synapticsSynaptics & ALP touchpadssynaptics(4)
vmmouseVMWare virtual mousevmmousedrv(4)
voiddummy devicevoid(4)

Drivers marked with (*) are available for Linux only.

Xorg server

Loader and Modules

The Xorg server relies on the operating system's native module loader support for handling program modules. The X server makes use of modules for video drivers, X server extensions, input device drivers, framebuffer layers, and internal components used by some drivers (like XAA & EXA).

The module interfaces (both API and ABI) used in this release are subject to change without notice. While we will attempt to provide backward compatibility for the module interfaces in stable releases, we cannot guarantee this. Compatibility in the other direction is explicitly not guaranteed because new modules may rely on interfaces added in new releases, nor is compatibility across stable release branches (such as between Xorg 1.11 and 1.12).

Note about module security

The Xorg server runs with root privileges, so the Xorg server loadable modules also run with these privileges. For this reason we recommend that all users be careful to only use loadable modules from reliable sources, otherwise the introduction of malware and contaminated code can occur and wreak havoc on your system.

Configuration File

The Xorg server uses a configuration file as the primary mechanism for providing configuration and run-time parameters. The configuration file format is described in detail in the xorg.conf(5) manual page.

Note that this release features significant improvements for running the server without a configuration file, so many users may find that that they don't need a configuration file, or may rely on just snippets of configuration placed in the xorg.conf.d directory.

If you do need to customize the configuration file, see the xorg.conf manual page . You can also check the driver-specific manual pages and the related documentation (found at driver tables) also.

The recommended method for generating a configuration file is to use the Xorg server itself. Run as root:

        Xorg -configure

and follow the instructions.

Command Line Options

Command line options can be used to override some default parameters and parameters provided in the configuration file. Command line options available for use with all X servers in this release are described in the Xserver(1) manual page. Command line options specific to the Xorg server are described in the Xorg(1) manual page.


Some multi-head configurations are supported in X11R7.7. Support for multiple PCI/AGP cards may require a kernel with changes to support VGA arbitration.

One of the main problems is with drivers not sufficiently initializing cards that were not initialized at boot time. This has been improved somewhat with the INT10 support that is used by most drivers (which allows secondary card to be "soft-booted", but in some cases there are other issues that still need to be resolved. Some combinations can be made to work better by changing which card is the primary card (either by using a different PCI slot, or by changing the system BIOS's preference for the primary card).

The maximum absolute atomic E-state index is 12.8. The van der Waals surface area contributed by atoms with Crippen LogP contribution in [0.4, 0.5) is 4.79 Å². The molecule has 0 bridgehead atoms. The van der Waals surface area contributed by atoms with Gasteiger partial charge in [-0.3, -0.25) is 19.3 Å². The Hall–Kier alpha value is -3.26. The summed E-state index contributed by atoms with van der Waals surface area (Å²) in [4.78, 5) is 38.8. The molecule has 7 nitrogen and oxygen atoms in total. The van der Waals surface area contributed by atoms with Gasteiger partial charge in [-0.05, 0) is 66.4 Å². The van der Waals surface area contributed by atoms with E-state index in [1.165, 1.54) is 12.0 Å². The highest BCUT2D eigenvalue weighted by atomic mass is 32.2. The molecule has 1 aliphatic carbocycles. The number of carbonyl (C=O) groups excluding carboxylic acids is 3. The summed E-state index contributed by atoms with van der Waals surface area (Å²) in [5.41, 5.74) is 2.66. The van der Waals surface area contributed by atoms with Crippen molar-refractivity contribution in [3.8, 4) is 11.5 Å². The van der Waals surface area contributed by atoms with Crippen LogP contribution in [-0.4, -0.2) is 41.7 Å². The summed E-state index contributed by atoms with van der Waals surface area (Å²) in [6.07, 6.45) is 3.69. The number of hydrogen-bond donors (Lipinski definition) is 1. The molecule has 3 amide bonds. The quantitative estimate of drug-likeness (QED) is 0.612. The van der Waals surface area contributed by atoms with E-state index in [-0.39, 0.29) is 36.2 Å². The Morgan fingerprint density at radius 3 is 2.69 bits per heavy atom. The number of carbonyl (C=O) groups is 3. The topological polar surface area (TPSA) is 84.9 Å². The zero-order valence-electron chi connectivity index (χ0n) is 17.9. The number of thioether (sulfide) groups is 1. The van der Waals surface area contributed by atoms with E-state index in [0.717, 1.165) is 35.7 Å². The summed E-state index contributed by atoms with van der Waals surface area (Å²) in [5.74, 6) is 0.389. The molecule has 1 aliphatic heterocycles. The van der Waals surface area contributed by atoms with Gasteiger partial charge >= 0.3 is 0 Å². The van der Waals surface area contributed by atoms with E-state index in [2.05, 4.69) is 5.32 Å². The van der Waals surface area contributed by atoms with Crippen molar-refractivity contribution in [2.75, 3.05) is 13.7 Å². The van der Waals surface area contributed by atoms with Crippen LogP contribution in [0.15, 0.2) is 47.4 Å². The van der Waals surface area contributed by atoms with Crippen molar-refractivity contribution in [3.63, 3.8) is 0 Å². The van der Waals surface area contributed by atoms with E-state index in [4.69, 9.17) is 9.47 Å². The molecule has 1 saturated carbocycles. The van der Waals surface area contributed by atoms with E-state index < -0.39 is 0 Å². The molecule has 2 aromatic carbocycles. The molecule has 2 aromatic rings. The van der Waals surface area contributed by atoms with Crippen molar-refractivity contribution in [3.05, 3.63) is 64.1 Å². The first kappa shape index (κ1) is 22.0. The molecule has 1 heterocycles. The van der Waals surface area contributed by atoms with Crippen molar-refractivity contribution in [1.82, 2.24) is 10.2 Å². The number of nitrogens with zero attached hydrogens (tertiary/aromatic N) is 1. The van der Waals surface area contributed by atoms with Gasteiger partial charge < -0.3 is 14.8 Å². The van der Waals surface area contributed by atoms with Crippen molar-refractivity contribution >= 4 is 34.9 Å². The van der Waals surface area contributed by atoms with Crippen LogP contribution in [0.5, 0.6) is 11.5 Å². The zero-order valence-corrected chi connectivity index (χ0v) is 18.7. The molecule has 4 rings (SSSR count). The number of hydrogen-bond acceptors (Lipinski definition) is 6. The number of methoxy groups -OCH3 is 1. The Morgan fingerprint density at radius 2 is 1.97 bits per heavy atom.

Xinerama is an X server extension that allows multiple physical screens connected to multiple video devices to behave as a single screen. With traditional multi-head in X11, windows cannot span or cross physical screens. Xinerama removes this limitation. Xinerama does, however, require that the physical screens all have the same root depth, so it isn't possible, for example, to use an 8-bit screen together with a 16-bit screen in Xinerama mode.

Xinerama is not enabled by default, and can be enabled with the +xinerama command line option for the X server. Note that enabling Xinerama may disable certain other extensions which are not compatible with Xinerama.


The VESA® Display Data Channel (DDC) standard allows the monitor to tell the video card (or in some cases the computer directly) about itself; particularly the supported screen resolutions and refresh rates.

Partial or complete DDC support is available in most of the video drivers. DDC is enabled by default, but can be disabled with a "Device" section entry: Option "NoDDC". We have support for DDC versions 1 and 2; these can be disabled independently with Option "NoDDC1" and Option "NoDDC2".

At startup the server prints out DDC information from the display, and can use this information to set the default monitor parameters, or to warn about monitor sync limits if those provided in the configuration file don't match those that are detected.

Changed behavior in handling information from DDC

The X server previously used DDC information to detect screen size and pitch, and compute DPI automatically, allowing fonts and other UI elements to automatically scale to appropriate sizes. This mechanism worked reasonably well for many single-monitor cases, but did not compute accurate DPI values for multi-monitor cases or less common single-display setups. Thus, this autodetection has been removed, and the X server no longer tries to compute an appropriate DPI value. All users wanting fonts, physical measurement units, and other UI elements scaled appropriately for their display (including users for whom autodetection previously worked) must now set DPI or some other scaling factor explicitly, either via the X server's -dpi option, a DPI setting in their graphical enironment, or an alternate scaling mechanism provided by their environment.